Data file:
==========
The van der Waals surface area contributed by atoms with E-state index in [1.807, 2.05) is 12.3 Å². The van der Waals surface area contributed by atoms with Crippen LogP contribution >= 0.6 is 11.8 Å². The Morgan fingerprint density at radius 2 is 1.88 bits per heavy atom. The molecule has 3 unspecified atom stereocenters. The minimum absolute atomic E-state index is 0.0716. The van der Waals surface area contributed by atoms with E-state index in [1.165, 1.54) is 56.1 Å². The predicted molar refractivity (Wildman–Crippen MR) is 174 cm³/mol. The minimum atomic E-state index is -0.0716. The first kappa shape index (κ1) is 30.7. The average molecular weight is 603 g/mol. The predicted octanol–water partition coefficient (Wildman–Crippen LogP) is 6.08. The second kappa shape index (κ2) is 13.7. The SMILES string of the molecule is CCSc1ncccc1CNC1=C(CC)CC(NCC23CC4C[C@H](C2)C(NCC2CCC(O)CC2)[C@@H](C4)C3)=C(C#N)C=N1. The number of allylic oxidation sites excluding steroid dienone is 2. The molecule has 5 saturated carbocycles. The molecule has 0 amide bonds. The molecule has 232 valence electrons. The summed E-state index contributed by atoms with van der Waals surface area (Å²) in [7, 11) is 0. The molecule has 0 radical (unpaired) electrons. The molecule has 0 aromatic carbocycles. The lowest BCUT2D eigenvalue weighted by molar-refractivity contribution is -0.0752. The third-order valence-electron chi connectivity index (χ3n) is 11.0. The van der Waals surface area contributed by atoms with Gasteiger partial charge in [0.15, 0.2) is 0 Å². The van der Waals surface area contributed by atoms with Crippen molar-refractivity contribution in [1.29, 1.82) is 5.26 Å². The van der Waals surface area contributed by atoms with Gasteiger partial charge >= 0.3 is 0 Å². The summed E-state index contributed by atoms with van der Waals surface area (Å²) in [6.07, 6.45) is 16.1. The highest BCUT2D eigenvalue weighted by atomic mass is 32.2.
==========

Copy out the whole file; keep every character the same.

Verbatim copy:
The van der Waals surface area contributed by atoms with E-state index in [1.807, 2.05) is 12.3 Å². The van der Waals surface area contributed by atoms with Crippen LogP contribution >= 0.6 is 11.8 Å². The Morgan fingerprint density at radius 2 is 1.88 bits per heavy atom. The molecule has 3 unspecified atom stereocenters. The minimum absolute atomic E-state index is 0.0716. The van der Waals surface area contributed by atoms with E-state index in [1.165, 1.54) is 56.1 Å². The predicted molar refractivity (Wildman–Crippen MR) is 174 cm³/mol. The minimum atomic E-state index is -0.0716. The first kappa shape index (κ1) is 30.7. The average molecular weight is 603 g/mol. The predicted octanol–water partition coefficient (Wildman–Crippen LogP) is 6.08. The second kappa shape index (κ2) is 13.7. The SMILES string of the molecule is CCSc1ncccc1CNC1=C(CC)CC(NCC23CC4C[C@H](C2)C(NCC2CCC(O)CC2)[C@@H](C4)C3)=C(C#N)C=N1. The number of allylic oxidation sites excluding steroid dienone is 2. The molecule has 5 saturated carbocycles. The molecule has 0 amide bonds. The molecule has 232 valence electrons. The summed E-state index contributed by atoms with van der Waals surface area (Å²) in [7, 11) is 0. The molecule has 0 radical (unpaired) electrons. The molecule has 0 aromatic carbocycles. The lowest BCUT2D eigenvalue weighted by molar-refractivity contribution is -0.0752. The third-order valence-electron chi connectivity index (χ3n) is 11.0. The van der Waals surface area contributed by atoms with Gasteiger partial charge in [0.15, 0.2) is 0 Å². The van der Waals surface area contributed by atoms with Crippen molar-refractivity contribution in [1.29, 1.82) is 5.26 Å². The van der Waals surface area contributed by atoms with Gasteiger partial charge >= 0.3 is 0 Å². The summed E-state index contributed by atoms with van der Waals surface area (Å²) in [6.07, 6.45) is 16.1. The highest BCUT2D eigenvalue weighted by atomic mass is 32.2.